From the first he had felt great contempt for the old house, its master, servants and all; and had come to the conclusion that "they were of no ’count anyhow." This opinion would doubtless have been reserved for Leffie’s ear had not affairs taken so unexpected a turn. Now, however, Rondeau felt at liberty to express his mind so freely that Ike considered it his duty to resent the insult.

On passing the kitchen, he "just looked in a little," and the sight of Leffie’s bright eyes and rosy lips made him forgetful of his promise. Going up to her, he announced his intention of kissing her.

Strolling down to the lake shore, he amused himself for a time by watching the waves as they dashed against the pebbly beach, and by fancying that each of them reflected the image of Leffie’s bright, round face. Then buttoning up his coat he would strut back and forth, admiring his shadow, and thinking how much more the coat became him than it did his young master. It had been given to him by Dr.

William Middleton returned to New Orleans, and Dr. Lacey sent with him his servant Rondeau, nothing loath to return home, for Leffie’s face of late had haunted him not a little. Dr. Lacey’s return to Mrs. Crane’s gave great satisfaction to Mrs.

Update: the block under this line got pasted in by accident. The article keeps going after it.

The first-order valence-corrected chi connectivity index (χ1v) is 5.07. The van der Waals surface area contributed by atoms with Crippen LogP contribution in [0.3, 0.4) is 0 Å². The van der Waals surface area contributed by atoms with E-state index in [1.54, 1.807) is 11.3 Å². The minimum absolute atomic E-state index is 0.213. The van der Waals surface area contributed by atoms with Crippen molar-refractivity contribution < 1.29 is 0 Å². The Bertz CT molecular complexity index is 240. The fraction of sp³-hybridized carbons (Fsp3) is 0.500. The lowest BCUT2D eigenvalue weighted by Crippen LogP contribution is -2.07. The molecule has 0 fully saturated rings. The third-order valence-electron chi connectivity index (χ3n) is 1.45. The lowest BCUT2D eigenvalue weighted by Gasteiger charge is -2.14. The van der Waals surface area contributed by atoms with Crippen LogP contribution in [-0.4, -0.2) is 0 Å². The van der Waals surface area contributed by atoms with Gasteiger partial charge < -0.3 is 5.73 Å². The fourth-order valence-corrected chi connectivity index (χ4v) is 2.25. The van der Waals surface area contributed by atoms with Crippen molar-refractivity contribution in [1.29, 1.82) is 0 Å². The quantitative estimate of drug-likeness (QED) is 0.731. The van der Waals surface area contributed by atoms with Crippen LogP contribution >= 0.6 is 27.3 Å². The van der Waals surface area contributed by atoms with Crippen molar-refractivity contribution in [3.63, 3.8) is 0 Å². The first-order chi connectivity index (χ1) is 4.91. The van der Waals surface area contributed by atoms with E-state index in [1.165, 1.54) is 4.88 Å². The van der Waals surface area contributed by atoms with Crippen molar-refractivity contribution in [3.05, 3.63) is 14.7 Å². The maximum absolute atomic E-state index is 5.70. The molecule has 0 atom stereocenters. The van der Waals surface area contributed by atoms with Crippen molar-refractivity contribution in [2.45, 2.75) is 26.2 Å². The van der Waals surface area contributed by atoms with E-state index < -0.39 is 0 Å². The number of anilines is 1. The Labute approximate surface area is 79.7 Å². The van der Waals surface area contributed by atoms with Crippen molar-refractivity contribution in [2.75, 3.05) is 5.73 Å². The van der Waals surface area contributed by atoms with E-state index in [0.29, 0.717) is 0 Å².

Rondeau, Leffie and the other blacks belonging to the establishment, now came forward, and in the crowd little Jack’s bow was entirely unappreciated; but Fanny next day made amends by giving him nearly a pound of candy, which had the effect of making him sick a week, but he got well in time to be present at Leffie’s wedding, which took place just a week after Dr. Lacey’s return.

"Why, yes," answered Rondeau, "that’s what I’m going to tell. Right in the middle of the fuss I heard something moving softly down the stairs, and I saw a thing all as white as snow. Her hair, which was about the color of Leffie’s neckreal handsomewas hanging in long curls down her back. I thought it was an angel, and kinder touched her as she passed, to see if she had wings.